Business Law

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Case study: David Jones Ltd v Willis (1934) 52 CLR pages 110 till 133.

This case has created controversy among the Courts and such justices as Rich, Starke and Dixon. They all have different but similar decisions, relating to The Sales of Goods Act 1923(C¡¦th).

This case deals with the defendant David Jones Ltd versus Willis the plaintiff, on the appeal from the supreme court of New South Wales. The case is related to The Sales of Goods Act 1923(C¡¦th). In the case the plaintiff purchased a pair of shoes from the defendant David Jones, a retail distributor of footwear not manufactured by it. On the third occasion of wearing the shoes the heel came off while the plaintiff was walking down the
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As the sale was a consumer sale, the parties cannot exclude or restrict the operation of section 18; correspondence with description; 19 merchantable quality and fitness for purpose and 20 correspondence with sample.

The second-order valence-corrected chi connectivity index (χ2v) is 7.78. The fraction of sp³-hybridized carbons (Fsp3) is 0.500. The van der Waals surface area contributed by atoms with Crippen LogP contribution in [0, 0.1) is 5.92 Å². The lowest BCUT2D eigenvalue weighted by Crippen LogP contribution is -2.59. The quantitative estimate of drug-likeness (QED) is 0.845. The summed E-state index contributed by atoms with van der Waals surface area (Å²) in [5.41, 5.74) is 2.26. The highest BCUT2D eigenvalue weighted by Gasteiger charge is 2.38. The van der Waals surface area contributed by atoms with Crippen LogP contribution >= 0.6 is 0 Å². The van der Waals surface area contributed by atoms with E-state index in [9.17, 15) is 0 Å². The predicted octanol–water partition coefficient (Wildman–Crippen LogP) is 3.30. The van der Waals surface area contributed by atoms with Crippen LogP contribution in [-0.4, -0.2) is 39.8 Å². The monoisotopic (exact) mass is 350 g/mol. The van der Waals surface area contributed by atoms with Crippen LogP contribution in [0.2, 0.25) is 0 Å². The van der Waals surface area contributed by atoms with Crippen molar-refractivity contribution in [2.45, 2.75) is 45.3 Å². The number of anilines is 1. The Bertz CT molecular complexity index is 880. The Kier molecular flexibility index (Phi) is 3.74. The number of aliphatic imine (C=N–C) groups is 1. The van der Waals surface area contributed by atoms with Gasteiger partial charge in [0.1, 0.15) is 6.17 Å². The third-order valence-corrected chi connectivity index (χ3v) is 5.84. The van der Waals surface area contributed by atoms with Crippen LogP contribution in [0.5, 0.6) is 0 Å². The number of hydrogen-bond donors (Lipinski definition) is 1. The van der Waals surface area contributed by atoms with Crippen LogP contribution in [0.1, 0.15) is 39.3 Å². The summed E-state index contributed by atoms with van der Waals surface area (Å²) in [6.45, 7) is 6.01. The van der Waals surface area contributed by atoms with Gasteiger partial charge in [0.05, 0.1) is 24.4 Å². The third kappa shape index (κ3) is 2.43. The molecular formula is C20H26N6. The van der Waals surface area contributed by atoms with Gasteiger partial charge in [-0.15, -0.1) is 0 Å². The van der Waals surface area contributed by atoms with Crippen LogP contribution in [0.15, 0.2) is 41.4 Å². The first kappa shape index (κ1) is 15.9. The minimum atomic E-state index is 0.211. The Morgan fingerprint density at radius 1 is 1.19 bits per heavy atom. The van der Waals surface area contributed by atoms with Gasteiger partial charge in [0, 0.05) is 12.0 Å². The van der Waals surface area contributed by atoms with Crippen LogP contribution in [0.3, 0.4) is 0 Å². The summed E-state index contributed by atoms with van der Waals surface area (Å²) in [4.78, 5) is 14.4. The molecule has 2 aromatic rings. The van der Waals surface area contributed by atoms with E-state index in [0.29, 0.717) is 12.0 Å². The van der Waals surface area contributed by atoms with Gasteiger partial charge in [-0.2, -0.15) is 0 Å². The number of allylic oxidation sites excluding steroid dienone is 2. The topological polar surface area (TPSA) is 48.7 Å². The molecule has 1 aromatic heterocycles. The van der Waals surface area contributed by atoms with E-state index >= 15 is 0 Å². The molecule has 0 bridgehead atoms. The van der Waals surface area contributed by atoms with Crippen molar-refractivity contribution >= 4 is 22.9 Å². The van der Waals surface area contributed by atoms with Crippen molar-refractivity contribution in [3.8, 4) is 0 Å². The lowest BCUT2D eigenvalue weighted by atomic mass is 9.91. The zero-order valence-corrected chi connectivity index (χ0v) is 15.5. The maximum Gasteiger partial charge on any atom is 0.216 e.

Under The Sales of Goods Act the following warranties and conditions apply to the case:

„X     An implied condition of correspondence with description. (Legislation, N.S.W, section 18)

A sale by description is an implied condition that the goods must correspond with their description. The goods are of a description which it is in the course of the seller¡¦s business to supply, whether he is the manufacturer or not. Even where goods are sold by brand name, or where the buyer is buying things on display, there can be a sale by description. The goods are in the course of the sellers business to sell as David Jones has a shoe department, with trained staff to assist their customers in purchasing shoes. Even though they are not the manufacture of the shoes, the legislation still applies. Its is not known if the shoes were of brand name, however David Jones is known to sell shoes of expensive known brand names, and if the sales representative picked the shoes from the display shelve, it would have been classified as a sales by description.

However according to Justice Rich, it is not a sale by description as the term the plaintiff

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